Thursday, May 16, 2013

More Movement Convergence: Climate Camp Takes on the Banks

In another example of movement convergence, and a reprise of the Occupy movement, Climate Camp UK has decided on a summer campaign targeting the Banks. While Occupy has moved into climate and ecology issues through Occupy the Pipeline, Climate Camp has moved into economic issues by targeting the banks that finance mining and fossil fuel industries. When the movements against the banks arose in the UK in 2008 following the first financial collapse, the Climate Camp movement appeared to recede into the background. As the riots ramped up in the UK, Climate Camp suspended all its activities. They seemed to struggle with how to make climate issue relevant in the face of an economic crisis. But by targeting the Banks, they have found a way to link climate issues to the financial crisis and make their movement relevant again. Climate Camp make their first attack on the banks in 2010 with a campaign against RBS.

Occupy itself has become an even more interesting phenomenon in the US because of its ability to morph and converge with many different movements and issues. Having begun in Zuccotti Park with virtually no agenda, the movement has been able to adapt to and take on a number of social issues as they arise: foreclosures, Hurricane Sandy relief, student debt; and now the ecology movements: food security, fracking and pipelines. This ability to morph and converge with other movements and issues has extended the life of Occupy far beyond it's initial ambitions.

"In summer 2010, environmental direct action group Climate Camp targeted a week long action camp at the headquaters of the Royal Bank of Scotland. As part of the communications strategy in advance of the Camp, the Agency was tasked with creating a video which would express the rationale for the chosen target.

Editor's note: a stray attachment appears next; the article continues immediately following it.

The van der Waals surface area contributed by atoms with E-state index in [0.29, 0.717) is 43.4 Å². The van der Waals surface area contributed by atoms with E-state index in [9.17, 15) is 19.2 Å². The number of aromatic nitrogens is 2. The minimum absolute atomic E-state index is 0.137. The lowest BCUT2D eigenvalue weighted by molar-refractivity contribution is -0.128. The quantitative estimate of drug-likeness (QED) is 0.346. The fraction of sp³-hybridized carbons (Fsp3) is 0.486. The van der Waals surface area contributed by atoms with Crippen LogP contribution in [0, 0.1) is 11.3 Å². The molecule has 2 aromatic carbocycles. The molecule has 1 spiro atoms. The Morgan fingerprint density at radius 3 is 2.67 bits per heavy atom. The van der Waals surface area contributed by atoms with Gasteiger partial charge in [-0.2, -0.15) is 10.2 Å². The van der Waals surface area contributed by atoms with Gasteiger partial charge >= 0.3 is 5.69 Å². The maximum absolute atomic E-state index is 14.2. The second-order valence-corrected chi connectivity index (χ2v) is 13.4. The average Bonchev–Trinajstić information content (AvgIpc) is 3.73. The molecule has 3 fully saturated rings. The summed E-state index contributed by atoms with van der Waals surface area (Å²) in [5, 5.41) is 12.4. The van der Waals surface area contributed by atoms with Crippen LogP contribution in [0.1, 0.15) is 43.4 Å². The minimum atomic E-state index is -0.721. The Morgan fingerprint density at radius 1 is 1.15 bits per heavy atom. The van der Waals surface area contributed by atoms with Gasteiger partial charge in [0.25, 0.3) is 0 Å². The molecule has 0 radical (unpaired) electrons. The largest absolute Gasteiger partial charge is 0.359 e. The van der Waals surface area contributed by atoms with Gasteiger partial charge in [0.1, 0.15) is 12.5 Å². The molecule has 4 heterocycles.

Hijacking imagery from and satirising the storyline of the years biggest box-office hit Avatar, the Agency created a uniquely cheeky and humorous video. Making fun of banks is like shooting fish in a barrel, but explaining the link to climate change while still being funny was just the kind of challenge that we relish."

Saturday, May 11, 2013

Prof. Calvin Jones on Post-Growth Economics

Welsh Economist Calvin Jones has a very interesting take on post-growth economics. He theorizes that instead of one dominant economic form, the global economy will devolve to a multitude of diverse forms, some  localized and less hierarchal, some centralized and highly autocratic. There will be a wide range of adaptation strategies, successes and failures. He theorizes that 'humans as a species will be groping toward something that vaguely works' rather than a carefully planned economy. Interestingly, he also thinks that forms of the household economy will revive in a degrowth situation.

Monday, May 6, 2013

Eco-Movement Convergence

An article in The Nation magazine contains the story of the convergence of three social movements: the Occupy, anti-pipeline and anti-fracking movements. I have seen these kinds of convergences before and noted one on this blog two years ago. In 2011, Climate Justice Heathrow, a movement to stop the expansion of London's Heathrow airport, and Transition Heathrow, came together to form Grow Heathrow. The two groups took over an abandoned greenhouse that would have been torn down by the airport expansion, and turned it into a productive social enterprise. 

In The Nation article, the Occupy movement has worked it's way into the anti-pipeline movement, but in this case, it's a proposed methane gas pipeline to bring fracked shale gas from the Marcellus Shale plays to New York City. 

A massive new pipeline that will carry hydrofracked gas is being constructed in New York City. The pipeline, built by subsidiaries of Spectra Energy, will carry the gas from the Marcellus Shale, a bed that lies under Pennsylvania and New York State, into New York City’s gas infrastructure. Naturally, the construction of such a pipeline, carrying controversial highly pressurized gas, has been met with resistance.
In the spring of 2012, Occupy the Pipeline emerged, raising health and safety concerns about the pipeline.
For starters, the group states the Marcellus shale has seventy times the average radioactivity of natural gas and possesses extremely high radon content. Worse, monitoring radon content doesn’t appear to be a priority for federal regulators. The Federal Energy Regulatory Commission stated radon risk assessment is “outside their purview.” High radon levels have been linked to increases in the risk of lung cancer among non-smokers, a claim Occupy the Pipeline restates in a video that was recently picked up by Upworthy (the video currently has been viewed over 470,000 times.